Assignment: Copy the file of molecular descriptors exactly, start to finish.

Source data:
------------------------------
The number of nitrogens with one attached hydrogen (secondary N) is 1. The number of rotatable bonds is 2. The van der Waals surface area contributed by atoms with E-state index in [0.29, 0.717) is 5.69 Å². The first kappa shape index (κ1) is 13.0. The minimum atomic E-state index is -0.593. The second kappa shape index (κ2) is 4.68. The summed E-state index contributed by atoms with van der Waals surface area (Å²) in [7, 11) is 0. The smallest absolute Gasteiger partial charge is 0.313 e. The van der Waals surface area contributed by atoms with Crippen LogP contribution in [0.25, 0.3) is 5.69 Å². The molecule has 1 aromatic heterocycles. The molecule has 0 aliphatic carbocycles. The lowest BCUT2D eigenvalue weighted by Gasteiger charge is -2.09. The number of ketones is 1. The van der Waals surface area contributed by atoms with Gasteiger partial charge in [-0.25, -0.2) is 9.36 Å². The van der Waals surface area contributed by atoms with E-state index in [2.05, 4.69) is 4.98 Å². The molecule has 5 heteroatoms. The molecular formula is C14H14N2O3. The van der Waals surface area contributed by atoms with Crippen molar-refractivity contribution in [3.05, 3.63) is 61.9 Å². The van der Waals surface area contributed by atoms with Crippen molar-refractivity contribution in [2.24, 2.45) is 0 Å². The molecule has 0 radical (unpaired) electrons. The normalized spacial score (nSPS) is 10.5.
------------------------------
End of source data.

The number of nitrogens with one attached hydrogen (secondary N) is 1. The number of rotatable bonds is 2. The van der Waals surface area contributed by atoms with E-state index in [0.29, 0.717) is 5.69 Å². The first kappa shape index (κ1) is 13.0. The minimum atomic E-state index is -0.593. The second kappa shape index (κ2) is 4.68. The summed E-state index contributed by atoms with van der Waals surface area (Å²) in [7, 11) is 0. The smallest absolute Gasteiger partial charge is 0.313 e. The van der Waals surface area contributed by atoms with Crippen LogP contribution in [0.25, 0.3) is 5.69 Å². The molecule has 1 aromatic heterocycles. The molecule has 0 aliphatic carbocycles. The lowest BCUT2D eigenvalue weighted by Gasteiger charge is -2.09. The number of ketones is 1. The van der Waals surface area contributed by atoms with Gasteiger partial charge in [-0.25, -0.2) is 9.36 Å². The van der Waals surface area contributed by atoms with E-state index in [2.05, 4.69) is 4.98 Å². The molecule has 5 heteroatoms. The molecular formula is C14H14N2O3. The van der Waals surface area contributed by atoms with Crippen molar-refractivity contribution in [3.05, 3.63) is 61.9 Å². The van der Waals surface area contributed by atoms with Crippen molar-refractivity contribution in [2.24, 2.45) is 0 Å². The molecule has 0 radical (unpaired) electrons. The normalized spacial score (nSPS) is 10.5.